Twenty-first century ocean warming, acidification, deoxygenation, and upper-ocean nutrient and primary production decline from CMIP6 model projections
Kwiatkowski, Lester; Torres, O.; Bopp, Laurent; Aumont, O.; Chamberlain, M.; Christian, J. R.; Dunne, John P.; Gehlen, Marion;
Ilyina, Tatiana; John, J. G.; Lenton, Andrew; Li, H.; Lovenduski, Nicole; Orr, Jim; Santana-Falcon, Y.; Palmieri, J.; Schwinger, Jörg;
Séférian, Roland; Stock, C. A.; Tagliabue, Alessandro; Takano, Yohei; Tjiputra, Jerry; Toyama, K.; Tsujino, H.; Watanabe, M.; Yamamoto, A.; Yool, Andrew; Ziehn, T.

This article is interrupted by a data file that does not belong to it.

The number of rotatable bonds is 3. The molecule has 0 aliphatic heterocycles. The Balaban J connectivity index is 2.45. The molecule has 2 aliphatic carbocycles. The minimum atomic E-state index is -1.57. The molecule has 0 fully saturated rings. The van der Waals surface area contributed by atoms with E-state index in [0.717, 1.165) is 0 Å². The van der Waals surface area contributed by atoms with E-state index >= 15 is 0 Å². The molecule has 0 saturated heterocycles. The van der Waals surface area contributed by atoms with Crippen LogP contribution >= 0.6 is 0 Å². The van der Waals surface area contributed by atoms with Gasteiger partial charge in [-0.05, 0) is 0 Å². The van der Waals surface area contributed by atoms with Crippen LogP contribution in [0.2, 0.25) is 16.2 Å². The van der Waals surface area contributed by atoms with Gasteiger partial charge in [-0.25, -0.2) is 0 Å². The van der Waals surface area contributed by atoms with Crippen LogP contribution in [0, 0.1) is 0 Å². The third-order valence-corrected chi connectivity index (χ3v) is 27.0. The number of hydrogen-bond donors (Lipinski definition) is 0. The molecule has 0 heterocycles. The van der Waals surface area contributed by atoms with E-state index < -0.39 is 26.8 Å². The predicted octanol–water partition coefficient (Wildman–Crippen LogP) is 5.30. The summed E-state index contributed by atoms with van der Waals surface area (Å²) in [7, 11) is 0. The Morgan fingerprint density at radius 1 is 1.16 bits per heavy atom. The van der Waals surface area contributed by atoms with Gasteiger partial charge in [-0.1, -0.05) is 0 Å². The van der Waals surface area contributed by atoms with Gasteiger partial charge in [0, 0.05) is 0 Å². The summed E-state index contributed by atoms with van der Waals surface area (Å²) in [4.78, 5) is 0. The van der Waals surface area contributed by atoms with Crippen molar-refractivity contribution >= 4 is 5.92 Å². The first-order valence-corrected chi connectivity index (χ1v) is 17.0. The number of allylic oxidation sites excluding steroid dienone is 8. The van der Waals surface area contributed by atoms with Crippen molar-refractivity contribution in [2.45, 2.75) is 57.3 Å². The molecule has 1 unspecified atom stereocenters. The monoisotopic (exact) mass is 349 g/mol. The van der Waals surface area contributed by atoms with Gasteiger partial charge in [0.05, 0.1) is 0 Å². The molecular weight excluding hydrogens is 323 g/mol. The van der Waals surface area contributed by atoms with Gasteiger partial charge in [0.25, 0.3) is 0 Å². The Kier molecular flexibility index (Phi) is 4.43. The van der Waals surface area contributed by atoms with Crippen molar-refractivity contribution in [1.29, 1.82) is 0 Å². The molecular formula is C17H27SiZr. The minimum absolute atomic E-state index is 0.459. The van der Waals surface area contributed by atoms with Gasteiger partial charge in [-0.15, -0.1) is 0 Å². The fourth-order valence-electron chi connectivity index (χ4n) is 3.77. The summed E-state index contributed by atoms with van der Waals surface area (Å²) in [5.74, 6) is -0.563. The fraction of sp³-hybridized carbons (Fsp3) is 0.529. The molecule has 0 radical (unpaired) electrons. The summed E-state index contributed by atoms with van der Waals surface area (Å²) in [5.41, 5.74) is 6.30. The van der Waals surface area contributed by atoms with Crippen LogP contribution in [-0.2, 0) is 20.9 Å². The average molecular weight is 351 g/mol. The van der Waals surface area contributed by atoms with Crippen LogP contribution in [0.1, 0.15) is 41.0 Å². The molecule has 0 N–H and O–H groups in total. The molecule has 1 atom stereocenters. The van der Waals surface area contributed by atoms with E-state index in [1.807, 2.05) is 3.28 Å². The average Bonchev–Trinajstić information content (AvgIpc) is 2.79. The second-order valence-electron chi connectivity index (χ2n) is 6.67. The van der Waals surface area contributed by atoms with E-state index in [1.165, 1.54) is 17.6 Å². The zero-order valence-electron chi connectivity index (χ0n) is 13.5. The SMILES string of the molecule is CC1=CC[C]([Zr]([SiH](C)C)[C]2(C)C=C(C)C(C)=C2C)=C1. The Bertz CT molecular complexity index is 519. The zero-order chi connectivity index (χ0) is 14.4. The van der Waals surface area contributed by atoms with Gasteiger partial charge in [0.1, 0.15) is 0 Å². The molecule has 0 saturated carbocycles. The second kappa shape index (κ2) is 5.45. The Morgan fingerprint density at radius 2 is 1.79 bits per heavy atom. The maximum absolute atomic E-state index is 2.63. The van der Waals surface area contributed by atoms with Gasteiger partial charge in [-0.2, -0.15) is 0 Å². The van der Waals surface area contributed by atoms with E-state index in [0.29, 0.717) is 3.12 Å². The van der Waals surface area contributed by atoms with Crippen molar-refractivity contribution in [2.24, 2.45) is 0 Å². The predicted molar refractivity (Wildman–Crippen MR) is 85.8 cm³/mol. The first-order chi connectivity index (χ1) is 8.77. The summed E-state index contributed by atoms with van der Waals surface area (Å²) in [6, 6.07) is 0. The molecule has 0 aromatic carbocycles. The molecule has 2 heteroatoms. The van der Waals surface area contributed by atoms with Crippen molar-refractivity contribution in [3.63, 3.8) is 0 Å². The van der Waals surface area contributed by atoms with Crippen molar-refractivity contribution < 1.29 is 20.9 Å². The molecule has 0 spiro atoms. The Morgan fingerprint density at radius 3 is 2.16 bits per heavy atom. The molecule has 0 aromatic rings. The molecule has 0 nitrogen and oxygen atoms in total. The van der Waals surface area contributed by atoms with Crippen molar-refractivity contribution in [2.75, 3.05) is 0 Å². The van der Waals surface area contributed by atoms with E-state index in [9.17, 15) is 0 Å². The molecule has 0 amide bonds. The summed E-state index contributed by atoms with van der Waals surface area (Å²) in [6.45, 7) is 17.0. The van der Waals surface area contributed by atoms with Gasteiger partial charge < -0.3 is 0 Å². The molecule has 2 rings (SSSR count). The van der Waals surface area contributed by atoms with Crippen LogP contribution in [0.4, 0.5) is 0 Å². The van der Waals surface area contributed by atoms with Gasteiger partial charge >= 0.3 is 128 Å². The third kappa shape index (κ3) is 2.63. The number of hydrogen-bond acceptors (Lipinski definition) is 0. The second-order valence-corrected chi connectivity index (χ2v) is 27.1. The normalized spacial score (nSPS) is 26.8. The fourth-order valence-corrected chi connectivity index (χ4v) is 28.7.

Anthropogenic climate change is projected to lead to ocean warming, acidification, deoxygenation, reductions in near-surface nutrients, and changes to primary production, all of which are expected to affect marine ecosystems. Here we assess projections of these drivers of environmental change over the twenty-first century from Earth system models (ESMs) participating in the Coupled Model Intercomparison Project Phase 6 (CMIP6) that were forced under the CMIP6 Shared Socioeconomic Pathways (SSPs). Projections are compared to those from the previous generation (CMIP5) forced under the Representative Concentration Pathways (RCPs). A total of 10 CMIP5 and 13 CMIP6 models are used in the two multi-model ensembles. Under the high-emission scenario SSP5-8.5, the multi-model global mean change (2080–2099 mean values relative to 1870–1899) ± the inter-model SD in sea surface temperature, surface pH, subsurface (100–600 m) oxygen concentration, euphotic (0–100 m) nitrate concentration, and depth-integrated primary production is +3.47±0.78 ∘C, −0.44±0.005, −13.27±5.28, −1.06±0.45 mmol m−3 and −2.99±9.11 %, respectively. Under the low-emission, high-mitigation scenario SSP1-2.6, the corresponding global changes are +1.42±0.32 ∘C, −0.16±0.002, −6.36±2.92, −0.52±0.23 mmol m−3, and −0.56±4.12 %. Projected exposure of the marine ecosystem to these drivers of ocean change depends largely on the extent of future emissions, consistent with previous studies. The ESMs in CMIP6 generally project greater warming, acidification, deoxygenation, and nitrate reductions but lesser primary production declines than those from CMIP5 under comparable radiative forcing. The increased projected ocean warming results from a general increase in the climate sensitivity of CMIP6 models relative to those of CMIP5. This enhanced warming increases upper-ocean stratification in CMIP6 projections, which contributes to greater reductions in upper-ocean nitrate and subsurface oxygen ventilation. The greater surface acidification in CMIP6 is primarily a consequence of the SSPs having higher associated atmospheric CO2 concentrations than their RCP analogues for the same radiative forcing. We find no consistent reduction in inter-model uncertainties, and even an increase in net primary production inter-model uncertainties in CMIP6, as compared to CMIP5.